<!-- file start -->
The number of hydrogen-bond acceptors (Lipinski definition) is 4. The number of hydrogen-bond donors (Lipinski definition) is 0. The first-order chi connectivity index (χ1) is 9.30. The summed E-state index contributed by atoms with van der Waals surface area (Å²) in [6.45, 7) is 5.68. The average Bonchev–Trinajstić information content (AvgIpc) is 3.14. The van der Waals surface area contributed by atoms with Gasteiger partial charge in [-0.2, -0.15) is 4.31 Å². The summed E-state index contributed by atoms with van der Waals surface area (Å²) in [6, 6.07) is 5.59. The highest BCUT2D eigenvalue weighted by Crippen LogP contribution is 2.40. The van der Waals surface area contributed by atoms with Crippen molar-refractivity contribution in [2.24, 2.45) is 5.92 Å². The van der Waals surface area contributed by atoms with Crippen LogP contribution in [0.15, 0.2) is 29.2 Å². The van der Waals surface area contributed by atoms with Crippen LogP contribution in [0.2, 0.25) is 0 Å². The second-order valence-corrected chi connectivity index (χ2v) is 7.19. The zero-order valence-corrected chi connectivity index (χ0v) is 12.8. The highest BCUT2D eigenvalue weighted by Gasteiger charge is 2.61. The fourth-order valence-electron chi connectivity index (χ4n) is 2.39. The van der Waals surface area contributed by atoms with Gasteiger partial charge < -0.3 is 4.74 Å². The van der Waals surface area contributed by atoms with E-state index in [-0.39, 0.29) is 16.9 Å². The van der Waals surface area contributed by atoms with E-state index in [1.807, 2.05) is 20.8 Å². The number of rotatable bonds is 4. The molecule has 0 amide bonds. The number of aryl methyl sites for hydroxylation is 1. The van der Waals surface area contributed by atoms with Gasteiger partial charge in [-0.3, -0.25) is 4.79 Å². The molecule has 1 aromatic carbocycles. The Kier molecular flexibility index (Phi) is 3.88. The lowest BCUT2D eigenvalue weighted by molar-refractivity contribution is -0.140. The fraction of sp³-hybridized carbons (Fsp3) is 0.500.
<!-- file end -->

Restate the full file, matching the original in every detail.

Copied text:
The number of hydrogen-bond acceptors (Lipinski definition) is 4. The number of hydrogen-bond donors (Lipinski definition) is 0. The first-order chi connectivity index (χ1) is 9.30. The summed E-state index contributed by atoms with van der Waals surface area (Å²) in [6.45, 7) is 5.68. The average Bonchev–Trinajstić information content (AvgIpc) is 3.14. The van der Waals surface area contributed by atoms with Gasteiger partial charge in [-0.2, -0.15) is 4.31 Å². The summed E-state index contributed by atoms with van der Waals surface area (Å²) in [6, 6.07) is 5.59. The highest BCUT2D eigenvalue weighted by Crippen LogP contribution is 2.40. The van der Waals surface area contributed by atoms with Crippen molar-refractivity contribution in [2.24, 2.45) is 5.92 Å². The van der Waals surface area contributed by atoms with Crippen LogP contribution in [0.15, 0.2) is 29.2 Å². The van der Waals surface area contributed by atoms with Crippen LogP contribution in [0.2, 0.25) is 0 Å². The second-order valence-corrected chi connectivity index (χ2v) is 7.19. The zero-order valence-corrected chi connectivity index (χ0v) is 12.8. The highest BCUT2D eigenvalue weighted by Gasteiger charge is 2.61. The fourth-order valence-electron chi connectivity index (χ4n) is 2.39. The van der Waals surface area contributed by atoms with Gasteiger partial charge < -0.3 is 4.74 Å². The van der Waals surface area contributed by atoms with E-state index in [-0.39, 0.29) is 16.9 Å². The van der Waals surface area contributed by atoms with E-state index in [1.807, 2.05) is 20.8 Å². The number of rotatable bonds is 4. The molecule has 0 amide bonds. The number of aryl methyl sites for hydroxylation is 1. The van der Waals surface area contributed by atoms with Gasteiger partial charge in [-0.3, -0.25) is 4.79 Å². The molecule has 1 aromatic carbocycles. The Kier molecular flexibility index (Phi) is 3.88. The lowest BCUT2D eigenvalue weighted by molar-refractivity contribution is -0.140. The fraction of sp³-hybridized carbons (Fsp3) is 0.500.